Innocent Until Proven Guilty: The History of the 4th & 5th Amendments

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Much of what separates the United States from other nations are laws meant to protect the rights of the innocent above all else. To safeguard this principle, the First Congress passed the Constitution’s 4th and 5th Amendments that protect Americans from unreasonable searches and seizures and ensures them due process of law, among other vital liberties. On Thursday, September 1, the U.S. Capitol Historical Society continues our series on the Constitution by discussing the history and societal impact of the 4th and 5th Amendments. Our featured guest for this timeless conversation is the President of the Association of American Law Schools, Professor Erwin Chemerinsky.

Among the topics we’ll discuss are the legal abuses in British America that inspired the Framers to create the Bill of Rights; and the ways in which our laws and judicial rulings have changed our interpretation of the 4th and 5th Amendments. We’ll also seek to answer: In what ways is the American criminal justice system still a model for the world? And do our protections equally apply to all Americans—especially in light of increased scrutiny over police procedure?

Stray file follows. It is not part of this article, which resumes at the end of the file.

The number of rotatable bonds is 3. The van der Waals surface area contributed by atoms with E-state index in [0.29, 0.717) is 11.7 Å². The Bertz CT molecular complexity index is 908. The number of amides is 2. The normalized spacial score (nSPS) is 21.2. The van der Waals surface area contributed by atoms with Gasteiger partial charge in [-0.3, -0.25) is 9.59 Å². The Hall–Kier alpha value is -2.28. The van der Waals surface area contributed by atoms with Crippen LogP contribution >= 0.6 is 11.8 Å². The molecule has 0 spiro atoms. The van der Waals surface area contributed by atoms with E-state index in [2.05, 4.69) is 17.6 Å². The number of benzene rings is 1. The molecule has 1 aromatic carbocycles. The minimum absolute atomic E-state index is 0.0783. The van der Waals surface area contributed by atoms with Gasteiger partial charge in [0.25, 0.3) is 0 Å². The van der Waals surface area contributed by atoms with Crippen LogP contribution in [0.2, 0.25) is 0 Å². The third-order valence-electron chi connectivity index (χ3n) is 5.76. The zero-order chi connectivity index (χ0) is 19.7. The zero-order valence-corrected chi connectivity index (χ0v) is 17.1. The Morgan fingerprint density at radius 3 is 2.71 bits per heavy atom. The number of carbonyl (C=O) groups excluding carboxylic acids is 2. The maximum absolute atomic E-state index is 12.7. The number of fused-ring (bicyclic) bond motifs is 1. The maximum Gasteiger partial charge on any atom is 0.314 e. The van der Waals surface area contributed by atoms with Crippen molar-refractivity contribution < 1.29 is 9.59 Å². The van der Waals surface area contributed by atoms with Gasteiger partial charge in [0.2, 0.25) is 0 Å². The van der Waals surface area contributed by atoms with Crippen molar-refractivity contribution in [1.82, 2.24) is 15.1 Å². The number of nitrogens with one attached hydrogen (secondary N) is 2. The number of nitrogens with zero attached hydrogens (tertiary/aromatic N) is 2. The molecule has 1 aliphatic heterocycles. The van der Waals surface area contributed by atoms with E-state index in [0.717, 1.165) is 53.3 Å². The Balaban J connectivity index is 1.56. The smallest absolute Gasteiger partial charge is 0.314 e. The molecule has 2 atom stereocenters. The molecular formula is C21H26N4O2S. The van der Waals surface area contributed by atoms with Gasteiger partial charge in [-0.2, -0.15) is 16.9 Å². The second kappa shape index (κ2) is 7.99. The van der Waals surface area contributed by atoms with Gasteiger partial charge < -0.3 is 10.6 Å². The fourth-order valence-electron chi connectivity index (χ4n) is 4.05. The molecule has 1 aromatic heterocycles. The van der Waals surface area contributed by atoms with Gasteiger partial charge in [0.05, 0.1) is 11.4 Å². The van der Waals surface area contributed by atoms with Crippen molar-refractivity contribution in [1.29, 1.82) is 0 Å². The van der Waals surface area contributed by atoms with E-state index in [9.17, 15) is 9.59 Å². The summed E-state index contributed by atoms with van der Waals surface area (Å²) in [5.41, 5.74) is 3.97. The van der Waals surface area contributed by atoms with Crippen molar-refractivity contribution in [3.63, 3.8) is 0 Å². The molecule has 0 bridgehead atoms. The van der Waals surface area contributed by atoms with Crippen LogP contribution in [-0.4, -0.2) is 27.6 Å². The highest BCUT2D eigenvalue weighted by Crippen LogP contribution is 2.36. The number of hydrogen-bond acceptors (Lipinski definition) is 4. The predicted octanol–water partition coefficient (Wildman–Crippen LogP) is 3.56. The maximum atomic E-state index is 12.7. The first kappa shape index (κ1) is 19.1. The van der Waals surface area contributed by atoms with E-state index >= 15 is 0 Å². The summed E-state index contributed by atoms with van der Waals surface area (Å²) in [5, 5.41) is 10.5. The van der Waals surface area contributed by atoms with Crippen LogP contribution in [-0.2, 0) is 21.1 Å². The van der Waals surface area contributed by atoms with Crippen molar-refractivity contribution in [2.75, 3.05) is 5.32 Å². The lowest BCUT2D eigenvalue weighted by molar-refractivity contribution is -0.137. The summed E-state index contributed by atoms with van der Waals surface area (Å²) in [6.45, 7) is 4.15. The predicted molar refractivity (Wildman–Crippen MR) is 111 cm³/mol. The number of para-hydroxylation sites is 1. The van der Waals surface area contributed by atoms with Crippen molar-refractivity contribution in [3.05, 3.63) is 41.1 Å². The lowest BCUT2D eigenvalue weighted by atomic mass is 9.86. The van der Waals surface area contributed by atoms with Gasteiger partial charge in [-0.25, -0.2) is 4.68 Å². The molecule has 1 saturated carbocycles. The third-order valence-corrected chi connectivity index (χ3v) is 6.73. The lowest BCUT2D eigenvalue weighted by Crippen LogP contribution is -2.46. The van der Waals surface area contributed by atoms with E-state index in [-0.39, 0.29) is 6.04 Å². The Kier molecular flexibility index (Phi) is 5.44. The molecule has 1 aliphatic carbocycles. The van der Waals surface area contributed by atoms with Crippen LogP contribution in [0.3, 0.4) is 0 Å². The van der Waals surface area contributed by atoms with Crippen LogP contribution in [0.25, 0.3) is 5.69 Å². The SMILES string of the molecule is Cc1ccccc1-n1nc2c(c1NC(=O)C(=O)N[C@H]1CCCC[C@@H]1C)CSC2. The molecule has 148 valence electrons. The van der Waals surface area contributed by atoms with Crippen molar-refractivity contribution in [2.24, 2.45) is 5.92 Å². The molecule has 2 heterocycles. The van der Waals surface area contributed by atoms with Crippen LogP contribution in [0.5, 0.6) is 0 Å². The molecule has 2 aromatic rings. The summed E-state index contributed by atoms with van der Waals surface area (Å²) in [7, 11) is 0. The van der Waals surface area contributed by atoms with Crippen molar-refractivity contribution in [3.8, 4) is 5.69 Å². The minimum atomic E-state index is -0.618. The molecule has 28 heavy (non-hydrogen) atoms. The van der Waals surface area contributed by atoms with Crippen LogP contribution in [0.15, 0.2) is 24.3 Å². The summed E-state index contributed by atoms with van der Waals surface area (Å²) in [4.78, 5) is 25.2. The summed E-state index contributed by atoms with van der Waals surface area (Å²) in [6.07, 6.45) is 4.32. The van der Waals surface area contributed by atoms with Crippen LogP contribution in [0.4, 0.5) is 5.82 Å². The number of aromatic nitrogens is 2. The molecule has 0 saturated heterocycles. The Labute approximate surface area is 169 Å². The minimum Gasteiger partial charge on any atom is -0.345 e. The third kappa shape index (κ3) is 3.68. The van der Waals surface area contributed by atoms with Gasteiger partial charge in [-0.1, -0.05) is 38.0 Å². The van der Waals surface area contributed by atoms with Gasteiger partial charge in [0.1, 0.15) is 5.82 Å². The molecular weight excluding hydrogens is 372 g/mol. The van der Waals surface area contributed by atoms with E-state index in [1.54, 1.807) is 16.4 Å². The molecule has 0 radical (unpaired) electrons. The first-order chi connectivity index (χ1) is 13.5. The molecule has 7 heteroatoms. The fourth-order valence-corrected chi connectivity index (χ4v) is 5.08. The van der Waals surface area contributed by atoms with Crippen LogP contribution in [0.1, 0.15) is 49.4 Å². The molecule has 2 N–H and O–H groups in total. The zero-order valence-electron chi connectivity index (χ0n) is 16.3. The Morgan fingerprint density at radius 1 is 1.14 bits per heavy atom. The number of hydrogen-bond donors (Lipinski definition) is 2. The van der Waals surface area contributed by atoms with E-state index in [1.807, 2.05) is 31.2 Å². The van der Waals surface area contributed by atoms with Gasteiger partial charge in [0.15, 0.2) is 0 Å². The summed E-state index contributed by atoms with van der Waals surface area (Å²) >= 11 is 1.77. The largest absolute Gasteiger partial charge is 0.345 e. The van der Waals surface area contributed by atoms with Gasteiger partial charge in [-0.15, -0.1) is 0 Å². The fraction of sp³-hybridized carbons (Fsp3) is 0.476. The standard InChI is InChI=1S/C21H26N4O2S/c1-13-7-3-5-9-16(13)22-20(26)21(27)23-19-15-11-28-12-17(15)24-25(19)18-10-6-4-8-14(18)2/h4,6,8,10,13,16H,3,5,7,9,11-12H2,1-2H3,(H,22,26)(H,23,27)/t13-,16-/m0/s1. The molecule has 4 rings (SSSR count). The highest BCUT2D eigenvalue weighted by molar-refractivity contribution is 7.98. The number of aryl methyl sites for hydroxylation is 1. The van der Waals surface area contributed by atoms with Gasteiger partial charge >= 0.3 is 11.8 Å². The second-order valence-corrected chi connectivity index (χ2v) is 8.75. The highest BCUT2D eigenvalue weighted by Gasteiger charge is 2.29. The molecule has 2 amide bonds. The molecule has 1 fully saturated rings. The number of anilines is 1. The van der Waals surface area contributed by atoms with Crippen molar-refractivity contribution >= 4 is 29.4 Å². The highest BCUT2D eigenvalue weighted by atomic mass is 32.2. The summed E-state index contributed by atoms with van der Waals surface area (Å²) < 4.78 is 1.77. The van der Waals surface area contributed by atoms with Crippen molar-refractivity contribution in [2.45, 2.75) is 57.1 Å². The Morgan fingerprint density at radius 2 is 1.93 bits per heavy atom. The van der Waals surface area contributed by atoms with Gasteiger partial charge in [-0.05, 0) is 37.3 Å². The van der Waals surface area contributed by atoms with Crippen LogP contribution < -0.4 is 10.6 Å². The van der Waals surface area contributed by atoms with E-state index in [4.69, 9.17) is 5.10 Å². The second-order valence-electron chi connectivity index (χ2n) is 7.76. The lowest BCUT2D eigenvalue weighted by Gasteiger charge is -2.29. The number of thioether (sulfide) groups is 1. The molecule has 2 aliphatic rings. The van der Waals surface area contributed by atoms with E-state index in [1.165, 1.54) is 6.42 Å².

Professor Chemerinsky is the Dean of the University of California-Berkeley School of Law and received his J.D. from Harvard Law School. According to one study, he is the most cited legal scholar in the United States. Professor Chemerinsky is also the author of more than 200 law review articles as well as 14 books, including the widely assigned textbook, “Criminal Procedure,” which analyzes the laws and legal precedents of American criminal justice investigations.

Like all U.S. Capitol Historical Society webinars, this event is free and open to the public.